We are delighted to announce the acquisition of a second collection of poems by the late Max Ritvo, the celebrated author of Four Reincarnations, which the New York Times Book Review called “good-humored, appealingly sly, and surprisingly whimsical.”
Blog Posts tagged with "Max Ritvo"
Authors / Watch & Listen
A year ago today, Max Ritvo passed away after a long battle with cancer. Here are just a few of the most wonderful interviews, reviews, and remembrances of Max available on the internet.
News / Awards & Prizes
Milkweed Editions, in partnership with Riva Ariella Ritvo-Slifka and the Alan B. Slifka Foundation, is pleased to announce the inaugural Max Ritvo Poetry Prize. The winning poet will receive publication by Milkweed Editions in April 2018 and $10,000, making the Max Ritvo Poetry Prize the most lucrative first-book prize.
Authors / News
We are thrilled to announce the acquisition of Letters from Max, a book including the correspondence between Max Ritvo and Sarah Ruhl. Letters from Max tells the story of the relationship between a young poet diagnosed with Ewing’s sarcoma and a celebrated playwright who began as his teacher and became, over the course of an extended correspondence, his friend, and finally, his student.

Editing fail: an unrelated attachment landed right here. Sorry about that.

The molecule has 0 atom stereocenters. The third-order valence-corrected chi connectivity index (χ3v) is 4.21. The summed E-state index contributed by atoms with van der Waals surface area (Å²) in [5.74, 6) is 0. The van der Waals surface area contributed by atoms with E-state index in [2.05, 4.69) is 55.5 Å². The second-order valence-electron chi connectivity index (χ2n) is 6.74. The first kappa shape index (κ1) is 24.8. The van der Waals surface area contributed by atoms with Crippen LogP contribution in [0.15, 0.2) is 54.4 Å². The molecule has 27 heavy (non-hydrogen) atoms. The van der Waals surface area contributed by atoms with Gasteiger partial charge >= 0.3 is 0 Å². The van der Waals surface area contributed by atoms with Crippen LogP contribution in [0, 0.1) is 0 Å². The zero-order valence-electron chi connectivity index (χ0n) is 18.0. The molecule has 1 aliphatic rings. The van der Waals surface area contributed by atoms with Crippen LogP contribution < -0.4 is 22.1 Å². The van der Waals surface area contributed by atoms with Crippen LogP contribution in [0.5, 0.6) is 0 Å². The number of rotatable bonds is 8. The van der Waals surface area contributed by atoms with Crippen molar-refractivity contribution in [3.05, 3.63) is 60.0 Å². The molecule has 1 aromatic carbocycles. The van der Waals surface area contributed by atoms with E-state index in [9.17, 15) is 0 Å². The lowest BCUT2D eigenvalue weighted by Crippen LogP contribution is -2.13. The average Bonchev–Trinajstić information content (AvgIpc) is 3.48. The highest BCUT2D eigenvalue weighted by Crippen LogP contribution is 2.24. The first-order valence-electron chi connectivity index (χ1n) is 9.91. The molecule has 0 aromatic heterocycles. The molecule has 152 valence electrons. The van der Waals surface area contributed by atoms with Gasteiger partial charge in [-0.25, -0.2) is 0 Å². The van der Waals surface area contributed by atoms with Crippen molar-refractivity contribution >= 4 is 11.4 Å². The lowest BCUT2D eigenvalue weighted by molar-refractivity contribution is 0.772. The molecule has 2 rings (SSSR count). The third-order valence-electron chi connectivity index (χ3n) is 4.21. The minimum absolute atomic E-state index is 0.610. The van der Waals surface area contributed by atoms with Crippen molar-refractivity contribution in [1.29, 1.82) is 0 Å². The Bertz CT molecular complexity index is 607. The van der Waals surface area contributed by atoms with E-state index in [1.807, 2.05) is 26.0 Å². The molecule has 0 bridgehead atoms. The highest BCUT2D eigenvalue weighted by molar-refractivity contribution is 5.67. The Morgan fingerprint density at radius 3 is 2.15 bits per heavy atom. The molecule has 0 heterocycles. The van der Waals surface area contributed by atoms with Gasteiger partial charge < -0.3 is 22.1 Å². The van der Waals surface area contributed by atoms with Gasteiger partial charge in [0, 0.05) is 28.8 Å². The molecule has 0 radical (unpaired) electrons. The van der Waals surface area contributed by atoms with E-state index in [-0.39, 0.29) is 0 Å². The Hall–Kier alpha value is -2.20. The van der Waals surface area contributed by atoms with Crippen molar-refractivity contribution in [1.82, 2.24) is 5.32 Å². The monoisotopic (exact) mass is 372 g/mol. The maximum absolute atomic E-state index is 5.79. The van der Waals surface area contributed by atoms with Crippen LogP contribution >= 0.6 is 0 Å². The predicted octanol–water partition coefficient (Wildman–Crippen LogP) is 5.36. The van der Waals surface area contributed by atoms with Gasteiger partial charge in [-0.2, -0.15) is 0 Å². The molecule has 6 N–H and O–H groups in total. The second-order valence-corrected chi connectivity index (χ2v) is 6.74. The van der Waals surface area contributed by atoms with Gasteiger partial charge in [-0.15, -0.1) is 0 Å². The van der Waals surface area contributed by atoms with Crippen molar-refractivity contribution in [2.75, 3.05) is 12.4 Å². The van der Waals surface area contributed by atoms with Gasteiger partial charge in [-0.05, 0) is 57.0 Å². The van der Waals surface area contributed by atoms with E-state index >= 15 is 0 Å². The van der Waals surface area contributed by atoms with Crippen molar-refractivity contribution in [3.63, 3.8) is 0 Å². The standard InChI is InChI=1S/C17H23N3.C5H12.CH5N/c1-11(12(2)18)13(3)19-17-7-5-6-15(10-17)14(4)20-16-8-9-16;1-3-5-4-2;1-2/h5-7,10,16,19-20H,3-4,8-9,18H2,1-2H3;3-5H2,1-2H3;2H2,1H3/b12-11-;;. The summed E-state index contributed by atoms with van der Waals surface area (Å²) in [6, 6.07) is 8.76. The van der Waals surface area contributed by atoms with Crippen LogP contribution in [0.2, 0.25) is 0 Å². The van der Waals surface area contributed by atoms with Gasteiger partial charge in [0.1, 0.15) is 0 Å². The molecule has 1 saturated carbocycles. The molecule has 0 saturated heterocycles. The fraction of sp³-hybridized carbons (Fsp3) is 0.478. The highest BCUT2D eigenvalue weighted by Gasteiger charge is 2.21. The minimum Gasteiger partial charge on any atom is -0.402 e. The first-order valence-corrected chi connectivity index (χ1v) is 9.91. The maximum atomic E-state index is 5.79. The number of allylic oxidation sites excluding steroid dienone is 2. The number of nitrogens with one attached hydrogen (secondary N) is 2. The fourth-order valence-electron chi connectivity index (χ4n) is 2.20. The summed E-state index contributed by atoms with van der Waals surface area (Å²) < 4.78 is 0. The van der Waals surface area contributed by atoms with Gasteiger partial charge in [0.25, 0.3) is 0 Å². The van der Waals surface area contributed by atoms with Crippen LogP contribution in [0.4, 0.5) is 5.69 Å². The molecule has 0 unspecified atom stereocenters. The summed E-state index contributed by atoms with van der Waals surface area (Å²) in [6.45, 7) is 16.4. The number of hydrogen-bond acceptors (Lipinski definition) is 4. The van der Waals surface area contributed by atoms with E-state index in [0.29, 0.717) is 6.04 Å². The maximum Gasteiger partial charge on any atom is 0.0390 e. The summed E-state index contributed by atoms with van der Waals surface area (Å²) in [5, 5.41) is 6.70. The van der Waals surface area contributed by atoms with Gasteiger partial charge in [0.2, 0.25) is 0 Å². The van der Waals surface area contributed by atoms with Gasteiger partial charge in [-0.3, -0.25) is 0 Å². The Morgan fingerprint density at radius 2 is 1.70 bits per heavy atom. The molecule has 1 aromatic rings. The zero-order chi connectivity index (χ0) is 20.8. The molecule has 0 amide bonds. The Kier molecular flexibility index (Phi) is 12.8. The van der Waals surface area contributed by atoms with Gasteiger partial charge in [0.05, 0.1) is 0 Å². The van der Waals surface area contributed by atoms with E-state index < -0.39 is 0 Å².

"Gratitude compels the recognition that we exist because of the gifts of others, that we are all connected. And gratitude reminds you that you already have everything you need, and is thus a restraint on consumption. Practicing gratitude in a consumer society is a powerful act of resistance." —ROBIN WALL KIMMERER
In many respects, 2016 feels like a year that has mostly taken: from the notable artists we've lost—including two of our own, Max Ritvo and Phebe Hanson—to the countless assaults on the bodies and fundamental rights of our brothers and sisters, our environment, and our democracy. At this moment, when the losses are so tangible and when consumerism is at its height, we offer our deepest gratitude for all you have given in 2016.
Authors / News
One Friday afternoon this past May, I received an email from Martha Collins. She asked me to consider a manuscript by a young poet named Max Ritvo. Jean Valentine had selected his work for a chapbook competition, Martha explained, and Lucie Brock-Broido had selected some of the poems in the manuscript for publication in the Boston Review. Martha added only that there was some urgency, as an illness had thrust this young man into what would become the final stage of his life.